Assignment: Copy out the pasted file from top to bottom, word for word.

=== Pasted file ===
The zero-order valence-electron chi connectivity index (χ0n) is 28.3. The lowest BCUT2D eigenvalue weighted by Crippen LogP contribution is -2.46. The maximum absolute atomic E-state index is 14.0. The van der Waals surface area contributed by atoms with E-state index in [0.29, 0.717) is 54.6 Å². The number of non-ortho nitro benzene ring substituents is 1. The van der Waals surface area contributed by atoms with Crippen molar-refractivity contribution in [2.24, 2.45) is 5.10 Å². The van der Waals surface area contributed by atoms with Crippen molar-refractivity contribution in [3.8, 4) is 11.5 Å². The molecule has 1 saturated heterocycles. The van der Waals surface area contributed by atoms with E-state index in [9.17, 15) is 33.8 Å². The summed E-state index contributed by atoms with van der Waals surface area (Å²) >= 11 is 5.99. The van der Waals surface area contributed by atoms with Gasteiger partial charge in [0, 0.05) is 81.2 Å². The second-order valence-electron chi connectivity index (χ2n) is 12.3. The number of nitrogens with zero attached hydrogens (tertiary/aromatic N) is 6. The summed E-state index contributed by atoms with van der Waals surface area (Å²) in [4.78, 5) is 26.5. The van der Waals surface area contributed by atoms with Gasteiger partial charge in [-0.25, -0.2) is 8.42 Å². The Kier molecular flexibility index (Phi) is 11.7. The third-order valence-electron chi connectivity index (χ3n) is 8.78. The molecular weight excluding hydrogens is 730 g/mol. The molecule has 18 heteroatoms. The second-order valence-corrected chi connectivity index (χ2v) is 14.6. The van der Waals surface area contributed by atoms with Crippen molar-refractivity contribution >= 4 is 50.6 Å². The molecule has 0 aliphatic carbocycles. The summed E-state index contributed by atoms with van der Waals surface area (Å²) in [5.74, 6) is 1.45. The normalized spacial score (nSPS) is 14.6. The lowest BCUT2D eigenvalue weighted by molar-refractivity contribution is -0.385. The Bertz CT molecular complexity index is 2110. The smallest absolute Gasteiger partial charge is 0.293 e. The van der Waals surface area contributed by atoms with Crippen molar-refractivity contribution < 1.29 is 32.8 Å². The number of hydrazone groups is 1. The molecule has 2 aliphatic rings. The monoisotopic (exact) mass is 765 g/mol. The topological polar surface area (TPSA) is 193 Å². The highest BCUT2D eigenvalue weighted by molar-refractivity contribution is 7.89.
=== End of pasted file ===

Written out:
The zero-order valence-electron chi connectivity index (χ0n) is 28.3. The lowest BCUT2D eigenvalue weighted by Crippen LogP contribution is -2.46. The maximum absolute atomic E-state index is 14.0. The van der Waals surface area contributed by atoms with E-state index in [0.29, 0.717) is 54.6 Å². The number of non-ortho nitro benzene ring substituents is 1. The van der Waals surface area contributed by atoms with Crippen molar-refractivity contribution in [2.24, 2.45) is 5.10 Å². The van der Waals surface area contributed by atoms with Crippen molar-refractivity contribution in [3.8, 4) is 11.5 Å². The molecule has 1 saturated heterocycles. The van der Waals surface area contributed by atoms with E-state index in [9.17, 15) is 33.8 Å². The summed E-state index contributed by atoms with van der Waals surface area (Å²) >= 11 is 5.99. The van der Waals surface area contributed by atoms with Gasteiger partial charge in [0, 0.05) is 81.2 Å². The second-order valence-electron chi connectivity index (χ2n) is 12.3. The number of nitrogens with zero attached hydrogens (tertiary/aromatic N) is 6. The summed E-state index contributed by atoms with van der Waals surface area (Å²) in [4.78, 5) is 26.5. The van der Waals surface area contributed by atoms with Gasteiger partial charge in [-0.25, -0.2) is 8.42 Å². The Kier molecular flexibility index (Phi) is 11.7. The third-order valence-electron chi connectivity index (χ3n) is 8.78. The molecular weight excluding hydrogens is 730 g/mol. The molecule has 18 heteroatoms. The second-order valence-corrected chi connectivity index (χ2v) is 14.6. The van der Waals surface area contributed by atoms with Crippen molar-refractivity contribution >= 4 is 50.6 Å². The molecule has 0 aliphatic carbocycles. The summed E-state index contributed by atoms with van der Waals surface area (Å²) in [5.74, 6) is 1.45. The normalized spacial score (nSPS) is 14.6. The lowest BCUT2D eigenvalue weighted by molar-refractivity contribution is -0.385. The Bertz CT molecular complexity index is 2110. The smallest absolute Gasteiger partial charge is 0.293 e. The van der Waals surface area contributed by atoms with Crippen molar-refractivity contribution < 1.29 is 32.8 Å². The number of hydrazone groups is 1. The molecule has 2 aliphatic rings. The monoisotopic (exact) mass is 765 g/mol. The topological polar surface area (TPSA) is 193 Å². The highest BCUT2D eigenvalue weighted by molar-refractivity contribution is 7.89.